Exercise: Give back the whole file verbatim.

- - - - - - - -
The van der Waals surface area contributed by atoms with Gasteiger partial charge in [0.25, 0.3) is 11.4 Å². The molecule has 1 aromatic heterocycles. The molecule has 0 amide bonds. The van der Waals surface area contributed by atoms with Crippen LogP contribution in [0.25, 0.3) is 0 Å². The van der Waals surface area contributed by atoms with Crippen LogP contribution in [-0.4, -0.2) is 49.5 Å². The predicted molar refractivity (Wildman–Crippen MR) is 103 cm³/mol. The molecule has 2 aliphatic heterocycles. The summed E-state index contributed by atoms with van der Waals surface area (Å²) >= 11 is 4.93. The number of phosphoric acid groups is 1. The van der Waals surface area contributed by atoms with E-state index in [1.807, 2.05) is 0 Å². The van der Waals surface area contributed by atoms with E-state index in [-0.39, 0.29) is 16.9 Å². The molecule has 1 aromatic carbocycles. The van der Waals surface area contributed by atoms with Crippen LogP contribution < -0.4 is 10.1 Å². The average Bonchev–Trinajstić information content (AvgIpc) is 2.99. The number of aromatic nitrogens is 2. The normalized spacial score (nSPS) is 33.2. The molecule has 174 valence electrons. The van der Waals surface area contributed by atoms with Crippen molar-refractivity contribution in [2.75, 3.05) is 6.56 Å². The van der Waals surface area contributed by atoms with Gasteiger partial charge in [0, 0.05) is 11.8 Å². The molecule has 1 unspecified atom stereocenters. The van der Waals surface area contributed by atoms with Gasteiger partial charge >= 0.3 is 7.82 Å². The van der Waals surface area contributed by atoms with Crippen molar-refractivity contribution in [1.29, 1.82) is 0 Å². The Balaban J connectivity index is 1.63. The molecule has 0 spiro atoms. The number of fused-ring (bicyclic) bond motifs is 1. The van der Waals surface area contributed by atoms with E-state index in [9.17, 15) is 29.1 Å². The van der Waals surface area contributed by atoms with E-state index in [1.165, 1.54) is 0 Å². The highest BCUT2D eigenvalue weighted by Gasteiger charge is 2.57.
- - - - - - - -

The van der Waals surface area contributed by atoms with Gasteiger partial charge in [0.25, 0.3) is 11.4 Å². The molecule has 1 aromatic heterocycles. The molecule has 0 amide bonds. The van der Waals surface area contributed by atoms with Crippen LogP contribution in [0.25, 0.3) is 0 Å². The van der Waals surface area contributed by atoms with Crippen LogP contribution in [-0.4, -0.2) is 49.5 Å². The predicted molar refractivity (Wildman–Crippen MR) is 103 cm³/mol. The molecule has 2 aliphatic heterocycles. The summed E-state index contributed by atoms with van der Waals surface area (Å²) >= 11 is 4.93. The number of phosphoric acid groups is 1. The van der Waals surface area contributed by atoms with E-state index in [1.807, 2.05) is 0 Å². The van der Waals surface area contributed by atoms with E-state index in [-0.39, 0.29) is 16.9 Å². The molecule has 1 aromatic carbocycles. The van der Waals surface area contributed by atoms with Crippen LogP contribution < -0.4 is 10.1 Å². The average Bonchev–Trinajstić information content (AvgIpc) is 2.99. The number of aromatic nitrogens is 2. The normalized spacial score (nSPS) is 33.2. The molecule has 174 valence electrons. The van der Waals surface area contributed by atoms with Crippen molar-refractivity contribution in [2.75, 3.05) is 6.56 Å². The van der Waals surface area contributed by atoms with Gasteiger partial charge in [0, 0.05) is 11.8 Å². The molecule has 1 unspecified atom stereocenters. The van der Waals surface area contributed by atoms with Gasteiger partial charge >= 0.3 is 7.82 Å². The van der Waals surface area contributed by atoms with Crippen molar-refractivity contribution in [1.29, 1.82) is 0 Å². The Balaban J connectivity index is 1.63. The molecule has 0 spiro atoms. The number of fused-ring (bicyclic) bond motifs is 1. The van der Waals surface area contributed by atoms with E-state index in [9.17, 15) is 29.1 Å². The van der Waals surface area contributed by atoms with E-state index in [1.165, 1.54) is 0 Å². The highest BCUT2D eigenvalue weighted by Gasteiger charge is 2.57.